4. Sir Arthur Conan Doyle, B.A., J.D., S.P.J.

    The Ninth circuit will have fun with this NAZI decision of the Arizona Supreme Court. If one parent is an American Citizen and you tough the land of the USA once before your 16Th birthday, you are an American Citizen. So If one of your parents was from Mexico, and the other had US Citizenship, it's possible that you might not speak a word of English, and lets say you cannot read in any language. So does that disqualify you from voting? NO, The US Supreme Court is quite clear on this one. If Schwartzenegger had been a Democrat running for office in Arizona, he would have also been disqualified. Members of the Klu Klux Klan and the American NAZI Party who speak like hillbilly pinheads, sarah Palin who is so dense she has to write her speeches on her hand can hold elected office, a mentally retarded person like the Arizone Congresswoman Giffords who just had her brains scrambled by an assassin's bullet and who can barely form a sentence and now has the intellectual capacity of a five year old can hold elective office (She can pronounce words correctly, she just can't form a sentence) can hold public office, but a women of Mexican origin who doesn't manifest pretty enough accent but who intelligent and who speak well enough can't hold public office. I predict that this lady will become the first Hispanic Governor of Arizona within 10 years, and every member of the Court will be recalled within 10 years.

    February 8, 2012 at 9:04 pm | Report abuse |
    • Kelly

      You should read the article before you post. She was asked three times in English to name the High School she graduated from and couldn't comprehend the question. She herself admitted that she spoke English poorly and rated herself a 5 on a scale of 1 – 10.. Please be accurate.

      February 9, 2012 at 12:39 am | Report abuse |
  5. kathyc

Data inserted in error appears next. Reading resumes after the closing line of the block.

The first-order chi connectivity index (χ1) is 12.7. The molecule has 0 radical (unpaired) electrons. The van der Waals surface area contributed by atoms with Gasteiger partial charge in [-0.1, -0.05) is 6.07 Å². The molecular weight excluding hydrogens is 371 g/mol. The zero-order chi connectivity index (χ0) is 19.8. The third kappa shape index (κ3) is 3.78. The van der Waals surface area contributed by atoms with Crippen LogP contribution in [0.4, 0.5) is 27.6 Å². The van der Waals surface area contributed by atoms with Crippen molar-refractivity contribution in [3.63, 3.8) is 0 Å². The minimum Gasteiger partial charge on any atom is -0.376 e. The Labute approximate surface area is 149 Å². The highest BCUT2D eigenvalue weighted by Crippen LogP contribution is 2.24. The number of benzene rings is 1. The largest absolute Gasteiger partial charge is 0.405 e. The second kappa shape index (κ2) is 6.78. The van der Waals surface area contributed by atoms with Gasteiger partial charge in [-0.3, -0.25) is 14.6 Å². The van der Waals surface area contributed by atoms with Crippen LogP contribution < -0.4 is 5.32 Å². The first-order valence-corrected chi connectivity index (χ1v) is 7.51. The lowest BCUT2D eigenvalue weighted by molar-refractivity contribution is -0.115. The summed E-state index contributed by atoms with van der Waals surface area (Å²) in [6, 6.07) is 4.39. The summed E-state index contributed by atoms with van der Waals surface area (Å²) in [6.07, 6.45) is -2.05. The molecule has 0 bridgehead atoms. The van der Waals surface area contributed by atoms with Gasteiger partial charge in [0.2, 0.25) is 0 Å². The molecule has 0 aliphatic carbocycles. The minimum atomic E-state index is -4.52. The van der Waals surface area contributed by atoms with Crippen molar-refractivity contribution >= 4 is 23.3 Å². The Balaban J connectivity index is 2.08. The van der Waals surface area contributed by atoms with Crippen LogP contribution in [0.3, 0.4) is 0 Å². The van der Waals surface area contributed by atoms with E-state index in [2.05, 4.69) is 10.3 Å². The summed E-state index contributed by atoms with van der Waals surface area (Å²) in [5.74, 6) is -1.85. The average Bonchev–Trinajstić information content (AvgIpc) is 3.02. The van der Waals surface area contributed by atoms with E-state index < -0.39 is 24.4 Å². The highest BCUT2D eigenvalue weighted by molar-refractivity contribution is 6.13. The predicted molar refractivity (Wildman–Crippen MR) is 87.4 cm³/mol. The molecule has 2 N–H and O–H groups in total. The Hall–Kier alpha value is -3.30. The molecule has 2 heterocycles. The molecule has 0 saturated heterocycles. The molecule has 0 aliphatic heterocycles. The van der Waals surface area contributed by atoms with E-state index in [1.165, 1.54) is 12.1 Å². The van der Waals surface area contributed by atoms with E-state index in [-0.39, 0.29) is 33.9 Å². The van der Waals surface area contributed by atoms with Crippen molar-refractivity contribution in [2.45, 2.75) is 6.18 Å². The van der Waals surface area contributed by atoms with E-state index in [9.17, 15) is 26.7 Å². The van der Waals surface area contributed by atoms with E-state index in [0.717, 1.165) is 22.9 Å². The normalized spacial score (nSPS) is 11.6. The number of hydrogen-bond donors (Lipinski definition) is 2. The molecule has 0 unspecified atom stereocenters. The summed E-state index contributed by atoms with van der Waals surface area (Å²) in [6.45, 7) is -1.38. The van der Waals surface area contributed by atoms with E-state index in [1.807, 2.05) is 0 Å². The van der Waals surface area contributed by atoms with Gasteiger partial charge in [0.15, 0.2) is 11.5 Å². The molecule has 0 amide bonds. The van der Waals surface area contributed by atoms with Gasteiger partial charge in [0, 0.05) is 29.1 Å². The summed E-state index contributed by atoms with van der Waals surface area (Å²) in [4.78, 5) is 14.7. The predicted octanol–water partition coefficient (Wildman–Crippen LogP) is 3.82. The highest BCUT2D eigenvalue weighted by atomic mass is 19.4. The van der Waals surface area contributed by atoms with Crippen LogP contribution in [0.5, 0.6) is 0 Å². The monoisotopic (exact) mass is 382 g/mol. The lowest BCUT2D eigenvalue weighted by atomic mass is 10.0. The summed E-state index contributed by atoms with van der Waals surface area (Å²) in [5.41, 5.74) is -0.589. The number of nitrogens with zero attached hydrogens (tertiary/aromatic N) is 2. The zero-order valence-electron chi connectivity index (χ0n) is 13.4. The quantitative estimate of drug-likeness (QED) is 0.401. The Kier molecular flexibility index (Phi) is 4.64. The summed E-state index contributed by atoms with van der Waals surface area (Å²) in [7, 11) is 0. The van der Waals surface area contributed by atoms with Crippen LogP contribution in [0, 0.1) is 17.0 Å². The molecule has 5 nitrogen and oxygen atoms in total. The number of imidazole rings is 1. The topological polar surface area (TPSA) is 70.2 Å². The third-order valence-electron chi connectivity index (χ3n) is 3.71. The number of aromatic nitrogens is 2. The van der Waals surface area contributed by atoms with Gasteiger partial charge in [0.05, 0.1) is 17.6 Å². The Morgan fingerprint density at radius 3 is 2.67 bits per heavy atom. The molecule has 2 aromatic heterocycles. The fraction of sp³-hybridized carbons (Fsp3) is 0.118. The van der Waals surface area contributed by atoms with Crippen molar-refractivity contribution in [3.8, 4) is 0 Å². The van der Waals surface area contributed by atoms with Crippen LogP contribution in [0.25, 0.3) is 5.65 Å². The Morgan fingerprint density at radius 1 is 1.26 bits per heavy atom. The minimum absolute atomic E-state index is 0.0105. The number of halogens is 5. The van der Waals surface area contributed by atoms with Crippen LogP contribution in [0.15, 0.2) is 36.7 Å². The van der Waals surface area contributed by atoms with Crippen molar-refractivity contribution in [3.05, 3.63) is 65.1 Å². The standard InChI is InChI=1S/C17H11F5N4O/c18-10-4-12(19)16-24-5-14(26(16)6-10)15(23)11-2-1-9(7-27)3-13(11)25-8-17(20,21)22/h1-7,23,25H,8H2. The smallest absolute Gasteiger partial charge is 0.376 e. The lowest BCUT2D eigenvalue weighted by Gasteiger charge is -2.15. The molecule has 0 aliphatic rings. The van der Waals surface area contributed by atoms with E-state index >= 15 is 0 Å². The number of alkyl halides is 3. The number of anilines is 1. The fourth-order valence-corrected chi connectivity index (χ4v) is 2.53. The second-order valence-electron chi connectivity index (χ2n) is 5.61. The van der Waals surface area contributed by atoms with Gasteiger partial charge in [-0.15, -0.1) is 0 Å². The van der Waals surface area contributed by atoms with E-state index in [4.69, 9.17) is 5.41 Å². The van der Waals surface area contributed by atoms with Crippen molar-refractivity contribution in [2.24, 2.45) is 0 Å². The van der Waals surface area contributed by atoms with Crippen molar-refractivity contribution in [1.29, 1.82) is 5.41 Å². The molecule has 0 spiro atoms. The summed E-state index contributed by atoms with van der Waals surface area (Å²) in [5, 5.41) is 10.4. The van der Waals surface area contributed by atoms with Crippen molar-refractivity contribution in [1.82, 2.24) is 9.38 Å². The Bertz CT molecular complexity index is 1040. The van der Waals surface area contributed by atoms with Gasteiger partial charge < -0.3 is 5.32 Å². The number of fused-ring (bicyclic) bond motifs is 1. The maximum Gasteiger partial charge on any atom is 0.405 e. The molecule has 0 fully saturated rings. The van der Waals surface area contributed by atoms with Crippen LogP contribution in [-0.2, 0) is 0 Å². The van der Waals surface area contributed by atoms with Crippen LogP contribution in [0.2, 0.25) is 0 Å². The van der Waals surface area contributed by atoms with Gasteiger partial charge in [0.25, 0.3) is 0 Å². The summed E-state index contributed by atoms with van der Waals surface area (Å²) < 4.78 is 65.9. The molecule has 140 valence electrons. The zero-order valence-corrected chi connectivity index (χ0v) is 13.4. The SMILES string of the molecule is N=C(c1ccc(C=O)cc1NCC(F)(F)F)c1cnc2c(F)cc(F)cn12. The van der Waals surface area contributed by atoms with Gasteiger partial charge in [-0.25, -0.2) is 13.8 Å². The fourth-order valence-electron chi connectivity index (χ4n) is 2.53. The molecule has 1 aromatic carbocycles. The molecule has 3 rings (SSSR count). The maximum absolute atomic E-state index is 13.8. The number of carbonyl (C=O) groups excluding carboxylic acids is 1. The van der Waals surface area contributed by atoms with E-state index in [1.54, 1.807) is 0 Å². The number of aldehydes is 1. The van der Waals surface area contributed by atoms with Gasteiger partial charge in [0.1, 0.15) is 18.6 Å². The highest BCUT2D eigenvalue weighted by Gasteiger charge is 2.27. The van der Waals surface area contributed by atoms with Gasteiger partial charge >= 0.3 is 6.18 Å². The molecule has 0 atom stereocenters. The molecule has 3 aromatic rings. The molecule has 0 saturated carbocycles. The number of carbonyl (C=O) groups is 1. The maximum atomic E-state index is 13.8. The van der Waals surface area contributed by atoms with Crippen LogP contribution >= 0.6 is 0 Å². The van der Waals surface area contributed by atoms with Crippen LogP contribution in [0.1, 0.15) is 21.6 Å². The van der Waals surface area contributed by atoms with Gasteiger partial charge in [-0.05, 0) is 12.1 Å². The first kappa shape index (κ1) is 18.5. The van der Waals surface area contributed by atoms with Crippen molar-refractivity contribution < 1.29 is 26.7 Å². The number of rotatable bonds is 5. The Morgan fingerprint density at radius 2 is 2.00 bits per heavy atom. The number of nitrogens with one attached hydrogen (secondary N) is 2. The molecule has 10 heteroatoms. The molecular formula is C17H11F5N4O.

First I am glad one state has some common sense. Secondly even if she could speak english she only has a high school education-if that!

    February 8, 2012 at 9:05 pm | Report abuse |
    • Bubba™

      Well ..... she didn't pass high school English.... that's for sure... lol 😉

      February 8, 2012 at 9:30 pm | Report abuse |
  6. Cal

    If this were Puerto Rico and the issue was that somebody's Spanish wasn't good enough would people feel the same way about the decision?

    February 8, 2012 at 9:06 pm | Report abuse |
    • John

      Actually, the Puerto Rico laws state that you may speak either English or Spanish and there was an elected official who's Spanish was really bad and get got elected and was successful. So there you go... read!!!

      February 8, 2012 at 9:59 pm | Report abuse |
  7. Sir Arthur Conan Doyle, B.A., J.D., S.P.J.

    The Arizona Supreme Court missed the point. Perhaps someone can't read, or write, should that disqualify someone from holding public office? No. That's why we have elections, the people decide who is qualified enough to elect. If Arizona had a literacy test, a civics test and a Math test like the SAT, but for candidates, then Sarah Palin might not qualify on the civics or the math portion. Perhaps we should disqualify all people with "unacceptable accents from holding elected office. Has the Arizona court lost their minds?

    February 8, 2012 at 9:11 pm | Report abuse |
    • Manuel J.

      I'm impressed with all your attachments at the end of your name. Unfortunately, you did NOT do your homework.

      Actually, as a FEDERAL government requirement for allowing AZ into the Union in 1912, English being used in government business was a FEDERAL requirement.

      Fast forward to today, my maternal grandmother and many "tios" came to this country from Mexico... LEGALLY. Many of my relatives, as myself, have served our country. We are all bilingual and speak English well.

      I also live in AZ and feel that if you cannot speak the language well, as is the case with this particular person, then how can she perform the simple of function of a city council member? In fact, she needed a translator during the court proceedings where an Hispanic bilingual judge presided. If any one of us were to reside in another country, it is expected AND mandated that you speak the language.

      That said, what's the issue with the judges ruling???

      February 8, 2012 at 9:21 pm | Report abuse |
    • Amy

      Manuel, you missed the satire. Arthur Conan Doyle wrote the Sherlock Holmes series and died in 1930. The letters at the end are intended to be humorous.

      February 8, 2012 at 9:37 pm | Report abuse |
    • Watson

      My Dear Artie!

      You seem to be labouring under the assumption that they had minds to begin with... The usual confusion between the possible and the probable, I see...

      Elementary, My Dear!

      February 8, 2012 at 9:45 pm | Report abuse |
    • Kelly

      Amy, I think you are giving Mr. Doyle way too much credit.. Sarcasm requires that you have a point, and that others will get the point..

      February 9, 2012 at 12:43 am | Report abuse |